When A Founder Boomerangs Back: Alexis Ohanian On Returning To Reddit

Source | FastCompany : By JARED LINDZON

Recent studies have suggested that both employers and employees are more open to the idea of boomeranging, but rarely do startup founders get the opportunity to return to the helm of a successful company they’ve created and walked away from.

That’s exactly what happened to Alexis Ohanian, who cofounded Reddit with Steve Huffman in 2005. Their social media company was acquired by Condé Nast one year later. Ohanian, named one of Fast Company‘s Most Creative People this year, left Reddit in 2009 to launch a number of new ventures, become a partner at Y Combinator, and a net neutrality activist. He returned to Reddit in 2015.

Fast Company caught up with Ohanian at the Web Summit conference in Lisbon, Portugal, to discuss what it was like to boomerang to a company he cofounded a decade prior, whether he ever regretted leaving in the first place, and why he decided to return.

Returning to Reddit after it was acquired might imply some seller’s remorse. Do you still think it was the right move to leave when you did?

We started Reddit right out of college. We were pretty naive, but we managed to build something that people really liked, and it grew. When we found ourselves 16 months later in a position to sell it for life-changing money, it felt like we were getting away with something. So there was a discussion, but it wasn’t a very long discussion, because it seemed to be too good to be true.

While I don’t regret it at all, you could certainly make the case that we sold early, given that Reddit continued to grow after we left.

Why did you decide to return?

Because it was the opportunity of a lifetime. For five or six years Steve [Huffman] and I were gone and the site didn’t really change. Usually in business if you don’t evolve you’re going to have a tough time. In tech, you’re especially going to have a tough time. This miracle that Reddit kept growing in spite of no change showed us that there was clearly something here, and we owed it to Reddit to get it right and let it live up to its full potential.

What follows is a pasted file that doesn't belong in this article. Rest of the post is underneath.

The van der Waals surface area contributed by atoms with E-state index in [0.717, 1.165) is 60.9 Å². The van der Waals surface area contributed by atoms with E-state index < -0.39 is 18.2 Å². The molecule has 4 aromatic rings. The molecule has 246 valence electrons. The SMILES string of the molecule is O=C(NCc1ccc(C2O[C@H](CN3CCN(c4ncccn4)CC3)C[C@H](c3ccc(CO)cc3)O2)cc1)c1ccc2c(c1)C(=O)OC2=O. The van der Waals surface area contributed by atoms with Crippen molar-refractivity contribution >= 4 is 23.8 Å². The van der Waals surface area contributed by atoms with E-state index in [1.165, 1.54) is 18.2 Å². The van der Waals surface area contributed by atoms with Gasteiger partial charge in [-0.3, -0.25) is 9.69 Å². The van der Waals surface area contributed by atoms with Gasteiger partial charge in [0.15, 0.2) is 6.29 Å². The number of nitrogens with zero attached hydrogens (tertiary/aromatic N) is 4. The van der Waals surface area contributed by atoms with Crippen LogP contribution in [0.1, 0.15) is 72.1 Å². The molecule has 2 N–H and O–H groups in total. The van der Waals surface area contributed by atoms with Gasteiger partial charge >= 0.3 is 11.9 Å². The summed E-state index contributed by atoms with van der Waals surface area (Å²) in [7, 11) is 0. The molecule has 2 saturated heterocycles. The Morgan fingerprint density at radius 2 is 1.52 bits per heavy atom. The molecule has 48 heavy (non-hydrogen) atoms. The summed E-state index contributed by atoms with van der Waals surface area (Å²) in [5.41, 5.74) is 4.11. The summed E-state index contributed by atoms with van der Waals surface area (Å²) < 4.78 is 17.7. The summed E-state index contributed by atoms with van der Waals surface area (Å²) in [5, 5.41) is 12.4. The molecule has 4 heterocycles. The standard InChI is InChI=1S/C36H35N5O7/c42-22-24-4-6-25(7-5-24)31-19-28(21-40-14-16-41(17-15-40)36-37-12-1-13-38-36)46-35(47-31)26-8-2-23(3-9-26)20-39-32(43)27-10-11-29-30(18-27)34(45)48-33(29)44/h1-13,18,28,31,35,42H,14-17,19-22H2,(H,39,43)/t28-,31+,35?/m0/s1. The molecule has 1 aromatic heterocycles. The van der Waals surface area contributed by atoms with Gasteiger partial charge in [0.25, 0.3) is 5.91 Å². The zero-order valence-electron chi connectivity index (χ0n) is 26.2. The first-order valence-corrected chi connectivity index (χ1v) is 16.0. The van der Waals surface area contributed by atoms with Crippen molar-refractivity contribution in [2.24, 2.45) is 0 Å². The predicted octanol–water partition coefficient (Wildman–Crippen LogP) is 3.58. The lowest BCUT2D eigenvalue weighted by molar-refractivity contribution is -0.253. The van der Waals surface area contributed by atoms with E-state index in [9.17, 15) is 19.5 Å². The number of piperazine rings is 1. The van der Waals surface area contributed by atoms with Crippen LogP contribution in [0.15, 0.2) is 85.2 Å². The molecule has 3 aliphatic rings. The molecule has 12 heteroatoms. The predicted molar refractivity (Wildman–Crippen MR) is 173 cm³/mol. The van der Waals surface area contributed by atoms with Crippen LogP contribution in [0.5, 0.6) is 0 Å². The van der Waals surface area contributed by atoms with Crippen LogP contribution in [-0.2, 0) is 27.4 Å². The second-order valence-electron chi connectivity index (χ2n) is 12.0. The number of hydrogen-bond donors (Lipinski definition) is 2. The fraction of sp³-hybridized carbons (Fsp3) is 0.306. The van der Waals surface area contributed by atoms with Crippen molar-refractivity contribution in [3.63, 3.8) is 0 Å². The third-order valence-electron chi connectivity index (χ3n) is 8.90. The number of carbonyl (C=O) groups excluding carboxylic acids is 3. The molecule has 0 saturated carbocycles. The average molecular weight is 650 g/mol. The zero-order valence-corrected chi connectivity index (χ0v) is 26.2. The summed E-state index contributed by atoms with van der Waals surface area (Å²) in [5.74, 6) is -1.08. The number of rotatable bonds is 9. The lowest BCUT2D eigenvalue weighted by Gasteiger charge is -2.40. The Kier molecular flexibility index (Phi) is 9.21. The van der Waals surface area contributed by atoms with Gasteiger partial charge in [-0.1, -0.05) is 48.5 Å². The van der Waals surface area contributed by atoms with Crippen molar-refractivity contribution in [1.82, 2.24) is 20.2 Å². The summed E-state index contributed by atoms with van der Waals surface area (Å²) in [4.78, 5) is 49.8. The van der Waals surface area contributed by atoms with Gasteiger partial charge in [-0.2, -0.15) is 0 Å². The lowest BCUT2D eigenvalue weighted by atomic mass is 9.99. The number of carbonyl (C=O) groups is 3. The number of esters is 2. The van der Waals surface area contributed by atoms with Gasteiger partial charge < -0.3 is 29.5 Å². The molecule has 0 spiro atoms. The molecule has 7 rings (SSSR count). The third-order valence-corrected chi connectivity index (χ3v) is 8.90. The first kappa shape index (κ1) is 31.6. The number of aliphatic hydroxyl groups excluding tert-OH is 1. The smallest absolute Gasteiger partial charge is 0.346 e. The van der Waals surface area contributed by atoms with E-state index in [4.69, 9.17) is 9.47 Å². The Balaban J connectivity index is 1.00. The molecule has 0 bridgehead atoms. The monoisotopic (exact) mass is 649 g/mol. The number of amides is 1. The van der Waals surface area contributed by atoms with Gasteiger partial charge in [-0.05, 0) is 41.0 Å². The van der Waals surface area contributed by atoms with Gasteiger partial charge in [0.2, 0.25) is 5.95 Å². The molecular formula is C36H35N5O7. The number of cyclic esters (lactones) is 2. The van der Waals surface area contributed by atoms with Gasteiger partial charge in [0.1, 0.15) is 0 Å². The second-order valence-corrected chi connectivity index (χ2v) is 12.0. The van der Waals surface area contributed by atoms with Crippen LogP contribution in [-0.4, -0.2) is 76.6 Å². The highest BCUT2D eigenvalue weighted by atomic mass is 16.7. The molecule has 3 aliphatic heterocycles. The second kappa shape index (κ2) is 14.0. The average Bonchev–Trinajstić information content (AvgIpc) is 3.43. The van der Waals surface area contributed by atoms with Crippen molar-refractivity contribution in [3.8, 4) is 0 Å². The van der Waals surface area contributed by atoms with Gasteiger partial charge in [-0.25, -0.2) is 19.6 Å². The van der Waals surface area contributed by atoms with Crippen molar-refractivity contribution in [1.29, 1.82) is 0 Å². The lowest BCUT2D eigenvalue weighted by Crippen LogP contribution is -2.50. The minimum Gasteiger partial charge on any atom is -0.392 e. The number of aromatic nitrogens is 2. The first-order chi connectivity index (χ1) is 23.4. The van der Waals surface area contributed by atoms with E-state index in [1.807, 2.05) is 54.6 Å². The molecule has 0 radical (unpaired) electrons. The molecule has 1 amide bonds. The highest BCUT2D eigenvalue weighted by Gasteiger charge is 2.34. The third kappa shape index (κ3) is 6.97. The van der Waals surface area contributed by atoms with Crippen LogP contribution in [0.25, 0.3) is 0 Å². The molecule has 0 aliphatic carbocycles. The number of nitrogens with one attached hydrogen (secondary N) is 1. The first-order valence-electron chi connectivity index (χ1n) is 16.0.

At any point did you feel like the website and its reputation were at stake, or on the brink of collapse? Was there a sense that it needed to be saved?

I don’t want to be too hyperbolic about it. In spite of a lot of things, the site kept growing. Growth is the core engine, especially for a consumer platform like Reddit. But there was a strong sense that it was not living up to its full potential, and we felt like Reddit was never going to live up to its full potential unless we boomeranged.

Did the Reddit community itself play a role in that decision? Did you miss having that user base behind you?

A little bit, but I also got regular exposure to it, because when I would travel I would say like, ‘Hey R/Birmingham, I’m here in town, lets do a meet-up,’ or I’d just crash a meet-up a community was hosting.

I still felt very physically connected to users because I’ve spent more face time with Reddit users than I think anyone over the last decade. But I didn’t wake up and go to bed thinking about Reddit anymore. That was a little weird because that was our baby, that was the thing we woke up to and went to bed thinking about every night for years.

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